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Regulation and Compliance > State Regulation

CMS Chief Vows To Toughen Medicare Plan Sales Standards

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The head of the Centers for Medicare and Medicaid Services promised today that CMS will take swift action to root out abusive Medicare Advantage plan sales practices.

Acting CMS Administrator Kerry Weems told the Senate Finance Committee that CMS will release new administrative guidance in “the coming weeks” that will address topics such as contact between agents and beneficiaries and mechanisms for CMS and state regulators to share information about agents.

But Sen. Max Baucus, D-Mont., the chairman of the Senate Finance Committee, opened the hearing by asking whether simply issuing guidance will be enough to end abusive sales practices.

At an earlier committee hearing on Medicare plan sales practices, 3 witnesses “shared the same story,” Baucus said. “Private plans and their agents are pushing private Medicare plans using methods that are aggressive and, too often, abusive or fraudulent. CMS guidelines are just not enough to stop the abuses.”

Weems said CMS already has undertaken other measures to ensure fair sales practices are being used, including introducing a “secret shopper” program that he has personally taken part in.

CMS auditors were present at 240 marketing events sponsored by 30 different plans across 39 jurisdictions, and they identified 696 violations, Weems said.

“CMS took swift action to address high-risk issues and help prevent further deficiencies,” Weems said, adding that one plan was placed under a marketing and enrollment freeze throughout the 2007 open enrollment period while two others were required to adopt corrective action plans.

Weems said he himself saw a consumer at a Medicare plan marketing event in Virginia ask why the plan would call consumers to confirm the consumers’ intent to join the plan.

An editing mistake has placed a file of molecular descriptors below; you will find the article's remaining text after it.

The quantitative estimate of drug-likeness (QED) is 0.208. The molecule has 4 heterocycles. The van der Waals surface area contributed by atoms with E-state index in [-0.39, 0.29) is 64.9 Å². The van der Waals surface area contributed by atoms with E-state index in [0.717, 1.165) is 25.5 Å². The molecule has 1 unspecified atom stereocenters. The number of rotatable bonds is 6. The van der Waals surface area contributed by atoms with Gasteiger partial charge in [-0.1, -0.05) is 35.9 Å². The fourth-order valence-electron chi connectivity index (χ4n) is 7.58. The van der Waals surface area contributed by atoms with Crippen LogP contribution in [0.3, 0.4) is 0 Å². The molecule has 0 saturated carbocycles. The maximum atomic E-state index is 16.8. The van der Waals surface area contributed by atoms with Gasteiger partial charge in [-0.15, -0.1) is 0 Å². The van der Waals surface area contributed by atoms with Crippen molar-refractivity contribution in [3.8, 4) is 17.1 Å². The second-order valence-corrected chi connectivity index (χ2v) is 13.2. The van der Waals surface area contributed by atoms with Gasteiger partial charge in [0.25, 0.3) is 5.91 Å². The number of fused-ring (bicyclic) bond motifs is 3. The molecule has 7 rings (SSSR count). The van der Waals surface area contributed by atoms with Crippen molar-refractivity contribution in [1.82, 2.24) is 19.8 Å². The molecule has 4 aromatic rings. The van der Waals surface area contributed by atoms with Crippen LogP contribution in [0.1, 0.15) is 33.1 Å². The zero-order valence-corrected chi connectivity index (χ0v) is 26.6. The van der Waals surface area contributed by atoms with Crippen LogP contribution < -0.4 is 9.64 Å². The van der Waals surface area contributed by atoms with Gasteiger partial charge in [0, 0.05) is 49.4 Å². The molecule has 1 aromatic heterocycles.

The agent responded that, “We know CMS is watching,” Weems reported.

Baucus countered by arguing that the actions taken by CMS to date have not been enough.

A representative for Humana Inc., Louisville, Ky., one of the largest plan sponsors, offered recommendations for additional action by CMS at an earlier hearing, Baucus said.

The Humana recommendations were “a signal that you’re not doing enough,” to combat sales problems, Baucus said.

“We’re not getting complaints from plans saying, ‘Hey, get CMS off our backs,’” Baucus said. “In fact it’s just the opposite.”

Weems replied that plans seeking more oversight “will likely get their wish.”

Hearing participants also talked about the possibility of letting state regulators oversee Medicare plan agents, and about S. 1883, a bill that could give state regulators authority over Medicare plan agents.

CMS, and the Bush administration, might not agree with every aspect of S. 1883, “but we support the spirit of S. 1883,” Weems said.

If Congress wants CMS to give states Medicare plan enforcement power, it needs to provide the funding to make that possible, Weems said.

“This kind of help isn’t going to come for free,” Weems said.

State regulators already regulate agents selling Medicare supplement, or “Medigap,” plans, but “Medigap plans are uniform plans and therefore much easier for states to regulate,” Weems said.

In addition, carriers might find it too difficult to cope with variations in state regulatory requirements, Weems said.

Another issue that came up during the hearing was the State Children’s Health Insurance Program.

A CMS directive makes it more difficult for state to insure children in families with annual income over 250% of the federal poverty level.

Sen. John Rockefeller, D-W. Va., took Weems to task, saying the authority CMS exercised in issuing the guidance “went well beyond the intent of Congress, and the law.”

“You know it, [Health and Human Service Secretary Michael] Leavitt knows it, and I’m sure that the president doesn’t know it and wouldn’t be interested if he was told,” Rockefeller said.

Weems responded that CMS “took this action because we believe we had the authority to do so,” and added that it is not uncommon for CMS to issue guidance by sending out letters rather than through engaging in a formal regulatory process.


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